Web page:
Tenth Parliamentary Elections: Inescapable Outcome with Obvious Results

As a ruling party, Awami League has won 232 in a total of 300 parliamentary seats in the latest elections. This is no source of wonder for anybody. The unprecedented events that led to this result knows no parallel in any democratic exercise in the history of any country of the world. Out of 300 seats, 153 seats were won uncontested, while in 1973 this number was 8. Moreover, this time, the Awami League itself won 127 seats uncontested. In 1973, all 8 uncontested seats were in the pocket of the ruling party.

This time Awami League used the autocratic military junta and General Ershad and his faction of Jatiya Party to orchestrate the parliamentary elections, while Bangabandhu was very reluctant to use other political forces or state powers in his election endeavours. Apparently, ten tiny political parties contested in this January 2014 elections, but in reality less than 10% (many estimates show the figure less than 5%) voters participated in these elections that made it the most unrepresented elections of Bangladesh. The IFEX report has elaborated these events in details.14

Most Western observers are in consensus about the credibility of the tenth parliamentary elections. However, Awami League, as a ruling party, was and is determined to remain in power by hook or crook. On December 21, 2013, The Economist stated that in these elections the Awami League would win, but the nation will fail definitely.15 This is not a new thesis about Awami leadership in Bangladesh and it has become rather the most important political strategy of the party. Even before the demise of first Awami League government under the leadership of Bangabandhu, Ahmed Sofa, a great patriot of Bangladesh, reiterated that Awami League was no more interested to win with the people – it wishes to win power by defeating Bengali people.16

The people of Bangladesh have increasingly becoming hostages in the hands of rulers and their cronies, who claim themselves as representatives, but are destroying all the hope and potential Bangladesh as nation can aspire to.

From Original Constitutional Flaws to Utter Manipulation & Virtual Suspension of Fundamental Rights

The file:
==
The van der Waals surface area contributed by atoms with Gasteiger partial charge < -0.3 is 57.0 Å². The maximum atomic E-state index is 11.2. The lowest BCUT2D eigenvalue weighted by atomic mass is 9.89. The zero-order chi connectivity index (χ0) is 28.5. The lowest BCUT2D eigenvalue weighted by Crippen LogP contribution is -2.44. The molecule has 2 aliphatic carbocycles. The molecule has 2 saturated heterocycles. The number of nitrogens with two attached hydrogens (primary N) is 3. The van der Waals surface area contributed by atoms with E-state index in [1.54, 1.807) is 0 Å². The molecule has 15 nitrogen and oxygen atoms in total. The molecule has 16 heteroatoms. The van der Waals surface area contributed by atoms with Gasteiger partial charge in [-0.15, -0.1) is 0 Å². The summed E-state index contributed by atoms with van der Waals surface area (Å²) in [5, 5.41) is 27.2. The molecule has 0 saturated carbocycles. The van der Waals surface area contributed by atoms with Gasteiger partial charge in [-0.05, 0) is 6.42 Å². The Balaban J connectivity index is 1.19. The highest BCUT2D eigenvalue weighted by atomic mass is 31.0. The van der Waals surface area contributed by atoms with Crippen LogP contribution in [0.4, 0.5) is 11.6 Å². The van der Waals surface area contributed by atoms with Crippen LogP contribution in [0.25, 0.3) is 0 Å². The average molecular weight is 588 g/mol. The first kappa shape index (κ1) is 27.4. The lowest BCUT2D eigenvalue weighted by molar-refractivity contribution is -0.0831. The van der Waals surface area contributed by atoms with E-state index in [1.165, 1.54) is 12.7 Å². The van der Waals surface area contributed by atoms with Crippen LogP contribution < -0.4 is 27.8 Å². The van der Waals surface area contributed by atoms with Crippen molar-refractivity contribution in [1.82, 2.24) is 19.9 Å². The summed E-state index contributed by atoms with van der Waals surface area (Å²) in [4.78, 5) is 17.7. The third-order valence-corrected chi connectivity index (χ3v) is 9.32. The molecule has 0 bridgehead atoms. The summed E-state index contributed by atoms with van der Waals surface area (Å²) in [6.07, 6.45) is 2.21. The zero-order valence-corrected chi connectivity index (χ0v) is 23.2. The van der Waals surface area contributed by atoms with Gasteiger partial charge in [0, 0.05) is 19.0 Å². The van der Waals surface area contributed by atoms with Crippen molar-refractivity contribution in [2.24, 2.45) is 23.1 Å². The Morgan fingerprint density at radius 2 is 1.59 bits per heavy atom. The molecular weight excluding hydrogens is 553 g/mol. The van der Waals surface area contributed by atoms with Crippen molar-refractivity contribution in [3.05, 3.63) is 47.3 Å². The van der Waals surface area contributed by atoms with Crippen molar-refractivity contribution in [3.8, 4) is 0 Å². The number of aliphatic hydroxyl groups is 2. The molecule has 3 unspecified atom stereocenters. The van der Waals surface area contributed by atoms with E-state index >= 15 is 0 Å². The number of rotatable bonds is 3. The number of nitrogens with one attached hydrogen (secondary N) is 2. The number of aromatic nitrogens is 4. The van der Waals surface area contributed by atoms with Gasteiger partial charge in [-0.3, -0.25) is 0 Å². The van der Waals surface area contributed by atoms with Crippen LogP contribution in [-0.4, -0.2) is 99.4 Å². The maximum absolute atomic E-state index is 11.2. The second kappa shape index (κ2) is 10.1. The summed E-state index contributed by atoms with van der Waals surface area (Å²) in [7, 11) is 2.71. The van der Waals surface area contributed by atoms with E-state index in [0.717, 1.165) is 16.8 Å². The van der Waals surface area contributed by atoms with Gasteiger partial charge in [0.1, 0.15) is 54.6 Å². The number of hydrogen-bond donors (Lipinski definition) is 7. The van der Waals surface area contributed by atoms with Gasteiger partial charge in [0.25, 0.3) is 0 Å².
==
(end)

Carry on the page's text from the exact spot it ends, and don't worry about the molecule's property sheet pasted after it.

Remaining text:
The chief architect of the 1972 Constitution, Dr. Kamal Hossain, would possibly agree that the text of the first supreme law of Bangladesh suffered from two major flaws, which could diminish the entire envisioned system of Bangladesh.

The two major flaws were:

1. Poor application of the theory of separation of powers17, which should give shape to the constitutional framework for a state and its legal system. Who was it that, for the first time, conceptualized the theory of separation of powers might a debatable issue in legal research or political discourse. But without its application one cannot expect a check and balance in state power at the highest levels of governance. Members (34 of them) of the first Constituent Assembly must have known the substance of the theory of separation of powers, and being well-versed in jurisprudential studies of constitutional theories Dr. Kamal Hossain was probably aware that without some Aristotelian thought – that the rule of law is always better than kind of application of Montesquieu’s theory, originating from the absolutism exercised by kings or monarchs – no modern constitutionalism can work for the people. During the lifetime of Montesquieu, the Bourbon monarchy in France was horribly despotic; the monarch was an absolute Lawgiver, the Highest Executor, and the Chief Judge for France. In fact, Louis XIV declared: “I am the State”. Possibly, Dr. Kamal Hossain could not have imagined that Bangladesh could repeat this history. Still, the 1972 constitution was marked with some nominal and very formal distribution of powers at the highest levels of state machinery.

2. The original 1972 Constitution did not contain any provision for declaring emergency under any circumstances. In other words, neither the Head of State (President) nor the Head of the Government (Prime Minister) could declare emergency in the country and the Chief Justice could not endorse any kind of state emergency declared or undeclared by any Bangladeshi citizen of force in disguise of constitutional necessity. Most of the constitutional experts would tell us that this is a very profound constitutional flaw in the 1972 Supreme Law of Bangladesh.

However, if we take these two theoretical shortcomings of the 1972 Constitution of Bangladesh in context and allow them to be exposed simultaneously, then Dr. Kamal Hossain would possibly argue that these two negative notes about the original text of the constitution might have neutralized the pulses of absolutism and anarchism on one hand and could leave Bangladesh alone for the fulfillment of the original intention and declared commitment to the fundamental rights of all citizens, including people claiming themselves as religious minorities or having non-Bengali ethnic identities.

With the help of the second Amendment to the Bangladesh constitution, constitutional provisions necessary for the declaration of state emergency were introduced. But, neither the framers of the constitution nor the lawmakers elected in the 1973 parliamentary elections could seriously ponder about the method of using the power of declaring emergency.